When diving into the world of grilled cheese sandwiches, having a slice of swiss between two buttered pieces of white bread is just never enough. In fact, it’s heresy. There are so many options of cheeses, breads and meats available, and with the right choices, simplicity can still be preserved whilst creating a unique and memorable taste for your buds to enjoy.
I’ve been called pretentious and wanky for insisting that a grilled cheese should be called by its proper name; a croque monsieur, and I refuse to refer to it otherwise. But it’s my firm philosophy that when adding some fancy cheeses, cold cuts and spices to the mix, the name of your sandwich should be boujee.
Whilst on my journey across the web, I came across several different versions of the comfort food, all with different perspectives around what is considered to be the perfect taste. Some call for a mixture of onions, spices, meats and fancy butters, whilst others call for a simple mix of cheeses and sourdough bread. Some even call for the addition of fruits, like Granny Smith apples or pimento to add a new and unique taste to your snack.
I’ve got the recipe down to three key focuses; and if all are addressed, you’ve got yourself one hell of a meal ahead.
Cheese – You didn’t think this would be important?
Here lies the biggest challenge of making a good croque monsieur. For a decent grilled cheese sandwich, the cheese should be the main focus. Across many different recipes, there are several different styles of cheese to consider. Culinary figures, such as Matty Matheson, call for a mixture of fancy Ontario Cheddar and the not-so-fancy processed slices you had during primary school lunches, whilst others simply call for a mix of cheddar, swiss and parmesan; the things you’d normally find in your pantry. Overall, just choose two or three cheeses that you like best, and grate them all into a bowl. Boom.
Bread – What else is supposed to keep this s**t together?
To keep it all together and to give it that signature crunch, a decent style of bread is highly necessary to keep all that gooey liquid gold together. There is constant battle between the two main styles of choice; a signature crunchy sourdough or a soft and floury rustic white bread. It all comes down to the individual opinion, but ultimately, it’s the sourdough that comes out on top. If you’re going to go boujee on the cheese, why not go boujee on the bread? Final note too; diagonal slices always taste better.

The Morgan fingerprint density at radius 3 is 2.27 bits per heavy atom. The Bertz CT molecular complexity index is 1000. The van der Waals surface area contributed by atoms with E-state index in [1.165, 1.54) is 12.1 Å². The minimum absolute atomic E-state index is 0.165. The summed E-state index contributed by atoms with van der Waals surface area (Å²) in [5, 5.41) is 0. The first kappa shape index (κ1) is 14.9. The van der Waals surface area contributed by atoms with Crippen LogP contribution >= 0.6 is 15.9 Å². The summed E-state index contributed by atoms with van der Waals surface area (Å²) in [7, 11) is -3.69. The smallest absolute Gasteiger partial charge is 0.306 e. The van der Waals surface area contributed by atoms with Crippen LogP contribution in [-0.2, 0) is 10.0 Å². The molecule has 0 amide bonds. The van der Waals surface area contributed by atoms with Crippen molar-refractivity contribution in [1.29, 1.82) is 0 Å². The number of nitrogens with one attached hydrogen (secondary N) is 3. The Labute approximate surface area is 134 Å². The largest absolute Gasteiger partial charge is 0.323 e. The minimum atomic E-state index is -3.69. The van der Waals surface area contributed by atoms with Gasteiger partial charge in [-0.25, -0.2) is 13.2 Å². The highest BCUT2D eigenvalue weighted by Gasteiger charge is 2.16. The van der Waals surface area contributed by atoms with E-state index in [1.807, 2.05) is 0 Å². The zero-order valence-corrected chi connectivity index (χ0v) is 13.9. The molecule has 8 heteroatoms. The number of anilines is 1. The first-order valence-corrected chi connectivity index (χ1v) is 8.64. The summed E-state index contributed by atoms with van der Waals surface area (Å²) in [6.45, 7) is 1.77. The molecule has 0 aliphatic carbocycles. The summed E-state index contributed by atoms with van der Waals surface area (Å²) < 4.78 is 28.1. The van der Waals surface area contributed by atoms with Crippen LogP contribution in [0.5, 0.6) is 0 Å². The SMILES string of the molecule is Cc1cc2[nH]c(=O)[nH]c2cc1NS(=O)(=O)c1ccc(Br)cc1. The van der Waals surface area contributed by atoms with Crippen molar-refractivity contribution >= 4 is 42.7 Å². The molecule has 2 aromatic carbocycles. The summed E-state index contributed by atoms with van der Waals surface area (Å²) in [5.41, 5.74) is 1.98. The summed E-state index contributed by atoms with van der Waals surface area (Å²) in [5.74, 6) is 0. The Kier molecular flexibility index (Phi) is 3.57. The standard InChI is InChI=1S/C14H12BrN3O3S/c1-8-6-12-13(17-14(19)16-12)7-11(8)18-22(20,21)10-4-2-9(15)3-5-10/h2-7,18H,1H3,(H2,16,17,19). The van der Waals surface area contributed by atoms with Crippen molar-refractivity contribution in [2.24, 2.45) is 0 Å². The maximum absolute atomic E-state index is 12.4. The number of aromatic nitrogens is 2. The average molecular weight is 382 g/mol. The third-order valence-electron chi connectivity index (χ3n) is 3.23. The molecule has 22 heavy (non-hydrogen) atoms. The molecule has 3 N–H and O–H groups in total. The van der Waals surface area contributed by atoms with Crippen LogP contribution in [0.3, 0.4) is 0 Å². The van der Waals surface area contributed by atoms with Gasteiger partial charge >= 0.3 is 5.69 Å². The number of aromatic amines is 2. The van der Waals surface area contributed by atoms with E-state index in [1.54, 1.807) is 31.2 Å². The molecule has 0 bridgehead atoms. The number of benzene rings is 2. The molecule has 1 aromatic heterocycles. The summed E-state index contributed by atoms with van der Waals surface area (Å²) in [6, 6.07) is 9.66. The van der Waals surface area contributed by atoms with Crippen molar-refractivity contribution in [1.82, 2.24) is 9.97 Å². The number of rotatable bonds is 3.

Condiments – Why not make this thing a bit more interesting?
To finalise that wonderful taste, you’re going to need some nice accompaniments to go with your sandwich. Some use onions, pickles, tomatoes and fancy relishes, others call for a simple touch of mayonnaise or a delicious rustic mustard. The common consensus seems to be that mayonnaise is necessary for a good taste, but that’s just something I tend to enjoy.
After my rigorous studies of this very important artform, I believe that I’ve come up with the perfect recipe for the most delicious croque monsieur you’ll ever have.
It’s a Mozza-hella Good Sandwich – Serves 2 (Or 1 if you’re like me)
- 4 slices of thick sourdough bread
- 25 grams each grated Parmesan, Gouda, Gruyere, Mozzarella cheese
- 1 teaspoon onion powder
- 1 teaspoon smoked paprika
- 1 teaspoon garlic powder
- 1 teaspoon mustard powder
- ½ teaspoon Cayenne pepper
- cracked pepper to taste
- 1 tablespoon mayonnaise
- 1 tablespoon Dijon mustard
- plenty of butter
- tomato relish / your favourite hot sauce
- Grate all of your cheeses into a bowl, and blend together with onion powder, smoked paprika, garlic powder, mustard powder, and cayenne pepper. Season with cracked pepper to taste.
- Using a grill and plenty of butter, cook one side of your bread slices. Leave the other side uncooked. After one side of each piece is cooked, remove from heat.
- On the cooked sides of the bread, spread one piece with the mayonnaise and the other with the mustard.
- Top the spreaded side of the bread with your cheese/spice blend, and close the sandwich with the other slice, leaving the condiments facing inwards, and the uncooked side of the bread facing outwards.
- Butter the grill, and bring to a moderate heat. Once hot, place your sandwich onto the grill, and ensure that the butter covers the slice. Cook for four minutes on each side, flipping to check that both sides are cooked well.
- Once cooked, remove from heat and slice diagonally. Serve with your favourite chutney, relish or hot sauce.
Words by Chris Graham